Tips & Resources
A cool home is like an oasis on a hot summer day, but high energy bills can turn that relaxing image into a mere mirage. Fortunately, maximizing your home’s energy efficiency in order to lower energy costs is possible with a few smart strategies.
Hire a professional to conduct a home energy assessment, or perform one yourself by walking through your home paying careful attention to potential energy drains. Make a checklist of areas you’ve inspected and note any problems you’ve discovered. Pay particular attention to drafts and air leaks around windows, doors, electrical outlets and the junctures of walls and ceilings.
If temperatures where you live cool off at night, turn off your energy-consuming cooling system and open windows to allow cooler air to circulate for free. Window coverings prevent heat gain during the day. According to energy.gov, about 76 percent of sunlight coming through standard double-pane windows becomes heat. Choose window coverings that are adjustable and let you balance the need to keep heat out but let light in.
Set your thermostat as high as possible to save money while still maintaining comfort. The less the system has to work, the more energy savings you will realize. Use a programmable thermostat to automatically raise the temperature when no one is home and lower it to the optimal temperature when you return. Resist setting the temperature to lower than normal because doing so wastes energy and money without cooling your home any faster.
Ceiling fans are an economical way to cool your home and allow your air conditioner to operate more efficiently. Choose a ceiling fan (and air conditioner) with an Energy Star rating for maximum efficiency. The ceiling fan creates a wind chill effect that helps occupants of the room feel cooler, which means the thermostat can be set a few degrees higher. The fan doesn’t actually cool the room, however, so turn it off when no one is in that space.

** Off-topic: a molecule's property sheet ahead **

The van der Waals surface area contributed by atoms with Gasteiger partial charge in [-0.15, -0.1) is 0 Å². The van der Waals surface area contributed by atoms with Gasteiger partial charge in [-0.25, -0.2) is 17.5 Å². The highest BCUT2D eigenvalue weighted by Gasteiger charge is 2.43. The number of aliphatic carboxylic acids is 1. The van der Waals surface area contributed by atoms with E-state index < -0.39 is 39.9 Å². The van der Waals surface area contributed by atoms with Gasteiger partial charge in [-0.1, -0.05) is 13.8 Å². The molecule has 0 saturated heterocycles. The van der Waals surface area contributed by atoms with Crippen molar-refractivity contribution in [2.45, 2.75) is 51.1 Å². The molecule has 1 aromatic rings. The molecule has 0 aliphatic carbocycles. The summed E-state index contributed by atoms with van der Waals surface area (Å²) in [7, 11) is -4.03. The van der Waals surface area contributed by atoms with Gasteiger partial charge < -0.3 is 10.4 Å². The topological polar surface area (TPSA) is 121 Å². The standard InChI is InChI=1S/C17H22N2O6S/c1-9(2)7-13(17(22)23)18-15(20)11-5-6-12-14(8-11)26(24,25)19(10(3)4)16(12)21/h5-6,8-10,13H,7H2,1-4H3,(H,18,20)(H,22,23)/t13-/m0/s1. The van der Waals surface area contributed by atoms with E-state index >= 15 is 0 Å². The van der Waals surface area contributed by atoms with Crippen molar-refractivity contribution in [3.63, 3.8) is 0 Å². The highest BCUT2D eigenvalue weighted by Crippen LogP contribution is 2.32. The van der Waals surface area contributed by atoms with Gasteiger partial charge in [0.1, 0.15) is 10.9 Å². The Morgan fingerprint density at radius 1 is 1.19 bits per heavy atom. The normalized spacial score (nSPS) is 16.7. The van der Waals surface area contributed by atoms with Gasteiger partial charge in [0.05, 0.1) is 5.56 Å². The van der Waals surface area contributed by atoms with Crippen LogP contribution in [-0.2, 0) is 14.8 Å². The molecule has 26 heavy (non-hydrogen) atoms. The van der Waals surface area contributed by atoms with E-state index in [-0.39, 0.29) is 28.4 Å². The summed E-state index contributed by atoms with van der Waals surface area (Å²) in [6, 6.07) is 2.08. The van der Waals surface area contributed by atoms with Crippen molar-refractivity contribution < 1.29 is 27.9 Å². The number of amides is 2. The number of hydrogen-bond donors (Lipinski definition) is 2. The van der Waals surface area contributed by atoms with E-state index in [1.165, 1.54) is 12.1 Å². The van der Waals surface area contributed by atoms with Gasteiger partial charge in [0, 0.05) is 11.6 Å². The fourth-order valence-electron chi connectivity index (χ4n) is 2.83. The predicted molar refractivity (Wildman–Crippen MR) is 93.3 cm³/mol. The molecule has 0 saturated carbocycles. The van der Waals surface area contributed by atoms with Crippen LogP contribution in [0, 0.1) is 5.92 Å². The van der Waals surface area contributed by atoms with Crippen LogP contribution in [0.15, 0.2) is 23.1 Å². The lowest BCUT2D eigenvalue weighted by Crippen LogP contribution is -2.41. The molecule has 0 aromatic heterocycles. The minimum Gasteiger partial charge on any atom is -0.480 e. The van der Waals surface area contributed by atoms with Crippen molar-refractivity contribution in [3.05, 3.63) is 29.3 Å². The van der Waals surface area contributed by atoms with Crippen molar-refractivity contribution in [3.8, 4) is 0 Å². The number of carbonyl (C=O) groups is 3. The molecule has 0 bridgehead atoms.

Sealing cracks and openings is a simple way to improve your home’s energy efficiency. Caulking and weather stripping around windows and doors, as well as ensuring your home has sufficient insulation will keep the cool air in and the hot air out.
Avoid using appliances and lights that generate a lot of heat. On hot days, use the microwave or outdoor grill rather than the stove or oven. Dishwashers, computers and hair dryers create heat. Find ways to be more efficient with the appliances that you have to use. Reduce your hot water use. Install energy-efficient lighting and appliances.
Keep air vents clean and free of debris with occasional vacuuming, and make sure they aren’t blocked by furniture or other items. Regularly change the air filter in your cooling system — every one to three months — to keep it running as efficiently as possible. Dirty air filters cause the air conditioner to work harder (use more energy), break down more often and need replacing sooner.
HVAC technology is constantly improving, so replacing an old, inefficient air conditioner with a new high-efficiency one can quickly save you money by lowering the operating expense. Those savings will offset the expense of the replacement. Rebates may also be available to lower the upfront cost.